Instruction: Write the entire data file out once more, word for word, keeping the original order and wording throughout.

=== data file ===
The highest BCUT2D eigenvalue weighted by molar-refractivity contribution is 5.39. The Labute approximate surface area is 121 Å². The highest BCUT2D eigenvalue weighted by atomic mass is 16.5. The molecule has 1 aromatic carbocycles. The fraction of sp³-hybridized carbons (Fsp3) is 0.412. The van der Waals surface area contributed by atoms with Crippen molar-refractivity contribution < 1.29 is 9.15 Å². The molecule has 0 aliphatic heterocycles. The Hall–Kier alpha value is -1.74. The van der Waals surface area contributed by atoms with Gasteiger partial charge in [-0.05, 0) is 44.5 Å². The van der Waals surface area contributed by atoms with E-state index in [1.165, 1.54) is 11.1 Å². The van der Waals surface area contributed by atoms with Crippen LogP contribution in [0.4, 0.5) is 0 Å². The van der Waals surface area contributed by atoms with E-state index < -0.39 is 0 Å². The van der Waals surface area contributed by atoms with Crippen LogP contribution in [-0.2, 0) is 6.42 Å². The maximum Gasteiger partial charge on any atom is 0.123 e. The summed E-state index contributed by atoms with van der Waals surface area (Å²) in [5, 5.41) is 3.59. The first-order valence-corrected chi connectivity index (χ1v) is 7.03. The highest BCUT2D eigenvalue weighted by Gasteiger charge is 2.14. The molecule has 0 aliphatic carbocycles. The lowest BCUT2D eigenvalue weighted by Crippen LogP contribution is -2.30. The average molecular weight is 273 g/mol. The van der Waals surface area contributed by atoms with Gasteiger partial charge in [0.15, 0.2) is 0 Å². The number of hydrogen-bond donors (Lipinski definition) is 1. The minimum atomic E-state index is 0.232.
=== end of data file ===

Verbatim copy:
The highest BCUT2D eigenvalue weighted by molar-refractivity contribution is 5.39. The Labute approximate surface area is 121 Å². The highest BCUT2D eigenvalue weighted by atomic mass is 16.5. The molecule has 1 aromatic carbocycles. The fraction of sp³-hybridized carbons (Fsp3) is 0.412. The van der Waals surface area contributed by atoms with Crippen molar-refractivity contribution < 1.29 is 9.15 Å². The molecule has 0 aliphatic heterocycles. The Hall–Kier alpha value is -1.74. The van der Waals surface area contributed by atoms with Gasteiger partial charge in [-0.05, 0) is 44.5 Å². The van der Waals surface area contributed by atoms with E-state index in [1.165, 1.54) is 11.1 Å². The van der Waals surface area contributed by atoms with Crippen LogP contribution in [0.4, 0.5) is 0 Å². The van der Waals surface area contributed by atoms with E-state index < -0.39 is 0 Å². The van der Waals surface area contributed by atoms with Crippen LogP contribution in [-0.2, 0) is 6.42 Å². The maximum Gasteiger partial charge on any atom is 0.123 e. The summed E-state index contributed by atoms with van der Waals surface area (Å²) in [5, 5.41) is 3.59. The first-order valence-corrected chi connectivity index (χ1v) is 7.03. The highest BCUT2D eigenvalue weighted by Gasteiger charge is 2.14. The molecule has 0 aliphatic carbocycles. The lowest BCUT2D eigenvalue weighted by Crippen LogP contribution is -2.30. The average molecular weight is 273 g/mol. The van der Waals surface area contributed by atoms with Gasteiger partial charge in [0.15, 0.2) is 0 Å². The number of hydrogen-bond donors (Lipinski definition) is 1. The minimum atomic E-state index is 0.232.